• Confide in jealous coworkers that you are on a job hunt, and they spread the news;
  • Unwittingly share on social media that you’re after a new job (and your boss spots the posts).

In most cases, it is better to quit your job voluntarily than to be fired. It is good to point out here that even in at-will employment states, you can’t get fired for reasons that are protected by EEOC (Equal Employment Opportunity Commission).

This doesn’t mean, however, that you can easily accuse your boss of discrimination because of your ethnicity, for instance, but they fire you for looking for another job while at work.

Can you be fired for letting your boss know you are looking for another job?

Can you be fired for letting your boss know you are looking for another job

If you let your boss know that you’re presently looking for another job, there are usually 3 common scenarios to envisage:

  1. Your insecure manager angrily fires you on the spot or advises you that they’re taking this piece of information as your resignation notice.
  2. Your boss is mature enough to wish you luck in your future career development and let you stay on until you get a better offer.
  3. Your employer considers you as being an invaluable member of their team and decides to negotiate your job conditions and pay.

Believe it or not, some entry-level employees are often encouraged by their understanding superior to progress their career elsewhere after a year or two.

On the other hand, beware that you might live in a state that recognizes non-compete agreements (if you’ve signed one) for the industry sector you’ve been working in.

Then, your employer has every reason to fire you if you’re applying for jobs with competitors and use the non-compete clause in your contract later on.

What to do if your boss asks if you're looking for another job?

What to do if your boss asks if you're looking for another job

Right then, your boss comes to you and directly asks you if you’re looking for another job. How do you answer that?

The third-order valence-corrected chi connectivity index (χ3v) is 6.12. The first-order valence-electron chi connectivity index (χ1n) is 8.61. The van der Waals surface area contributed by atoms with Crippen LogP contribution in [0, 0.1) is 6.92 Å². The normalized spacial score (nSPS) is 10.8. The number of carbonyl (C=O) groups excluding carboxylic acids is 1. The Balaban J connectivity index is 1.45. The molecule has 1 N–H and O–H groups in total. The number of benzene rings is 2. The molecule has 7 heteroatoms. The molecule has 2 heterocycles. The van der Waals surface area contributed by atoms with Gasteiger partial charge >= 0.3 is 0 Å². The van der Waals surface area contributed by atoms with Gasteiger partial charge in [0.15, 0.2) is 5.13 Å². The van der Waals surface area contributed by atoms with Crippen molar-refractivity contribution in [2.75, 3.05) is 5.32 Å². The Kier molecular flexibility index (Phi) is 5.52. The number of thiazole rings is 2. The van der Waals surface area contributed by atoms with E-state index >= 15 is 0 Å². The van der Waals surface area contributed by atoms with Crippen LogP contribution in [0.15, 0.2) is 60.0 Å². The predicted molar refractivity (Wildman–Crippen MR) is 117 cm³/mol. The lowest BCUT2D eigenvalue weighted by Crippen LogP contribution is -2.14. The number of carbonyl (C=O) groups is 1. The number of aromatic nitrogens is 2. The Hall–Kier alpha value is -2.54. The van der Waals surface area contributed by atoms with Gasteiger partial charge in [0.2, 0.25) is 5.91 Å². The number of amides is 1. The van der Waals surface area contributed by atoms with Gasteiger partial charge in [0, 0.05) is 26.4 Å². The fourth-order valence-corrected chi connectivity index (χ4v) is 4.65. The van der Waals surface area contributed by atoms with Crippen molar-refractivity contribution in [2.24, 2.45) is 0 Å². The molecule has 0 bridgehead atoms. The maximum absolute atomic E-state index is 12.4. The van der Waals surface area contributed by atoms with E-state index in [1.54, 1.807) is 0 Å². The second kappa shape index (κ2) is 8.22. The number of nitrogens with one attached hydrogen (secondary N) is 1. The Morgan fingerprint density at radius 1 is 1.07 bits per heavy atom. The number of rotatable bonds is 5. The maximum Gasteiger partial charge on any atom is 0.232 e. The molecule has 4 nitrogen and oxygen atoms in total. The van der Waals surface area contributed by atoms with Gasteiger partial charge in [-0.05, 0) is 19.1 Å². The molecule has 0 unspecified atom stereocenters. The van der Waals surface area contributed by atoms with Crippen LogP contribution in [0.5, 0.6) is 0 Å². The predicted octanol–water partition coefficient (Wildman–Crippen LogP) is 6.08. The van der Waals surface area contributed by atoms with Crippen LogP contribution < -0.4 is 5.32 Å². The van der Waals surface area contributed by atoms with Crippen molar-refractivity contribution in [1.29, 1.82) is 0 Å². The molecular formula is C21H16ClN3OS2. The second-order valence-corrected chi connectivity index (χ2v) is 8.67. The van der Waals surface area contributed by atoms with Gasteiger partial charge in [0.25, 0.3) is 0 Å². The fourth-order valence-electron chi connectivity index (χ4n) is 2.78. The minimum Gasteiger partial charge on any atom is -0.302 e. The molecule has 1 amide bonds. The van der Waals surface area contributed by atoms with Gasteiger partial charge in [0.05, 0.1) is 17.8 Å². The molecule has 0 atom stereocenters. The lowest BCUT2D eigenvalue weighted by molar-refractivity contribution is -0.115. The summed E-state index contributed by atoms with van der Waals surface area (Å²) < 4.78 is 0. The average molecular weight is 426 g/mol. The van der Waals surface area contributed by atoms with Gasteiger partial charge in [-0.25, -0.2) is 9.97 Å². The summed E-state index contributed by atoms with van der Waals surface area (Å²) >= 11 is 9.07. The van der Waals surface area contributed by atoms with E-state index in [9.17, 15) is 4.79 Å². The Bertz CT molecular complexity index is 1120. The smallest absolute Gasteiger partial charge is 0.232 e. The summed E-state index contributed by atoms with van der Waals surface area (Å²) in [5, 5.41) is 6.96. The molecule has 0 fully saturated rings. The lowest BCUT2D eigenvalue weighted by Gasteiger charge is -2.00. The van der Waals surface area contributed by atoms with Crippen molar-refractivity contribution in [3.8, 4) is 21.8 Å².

“No” would be the first thing that comes to mind but hold your horses. Don’t outright lie about this! After all, you may need your boss to be your reference one day.

Of course, you don’t want to get into trouble and lose your job before you’ve actually secured a new job position.

But it’s best to be honest with your employer, even if you have to answer them a bit evasively at first. After all, they may be in the know that you’re job hunting and have solid evidence.

You better be open with your boss, especially if you already have another job offer, and show you have some integrity by mentioning that you’d like a career change or you’ll be moving out of state soon.

Basically, give them reasons they can’t hold against you regarding your decision to leave.

Or if you feel that you have a chance to leverage and negotiate your current position, be totally sincere and have that honest conversation by requesting to arrange a career-development meeting with your manager.

Can you get unemployment if you are fired for looking for another job?

You can get unemployment if you are fired for simply considering a change of jobs. You can’t claim unemployment, though, if you got dismissed for a solid reason or “with cause”, like poor performance or misconduct at work.

And remember that we’ve discussed misconduct already? Like getting caught searching and applying for jobs while on the clock?

Playing sick or using paid company time to attend job interviews will land you a fair dismissal, which will result in failure to claim unemployment afterward.

And know that you can’t usually get unemployment if you quit your job or you start another job straight after you lost your old one.

Written by:
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galin office topics square
co-founder / office worker
Galin has been an office worker for 8+ years. He has dealt will all kinds of situations at work, so he knows a thing or two about management, co-worker relationships, and productivity. Galin specializes in digital marketing and dabbles in web development.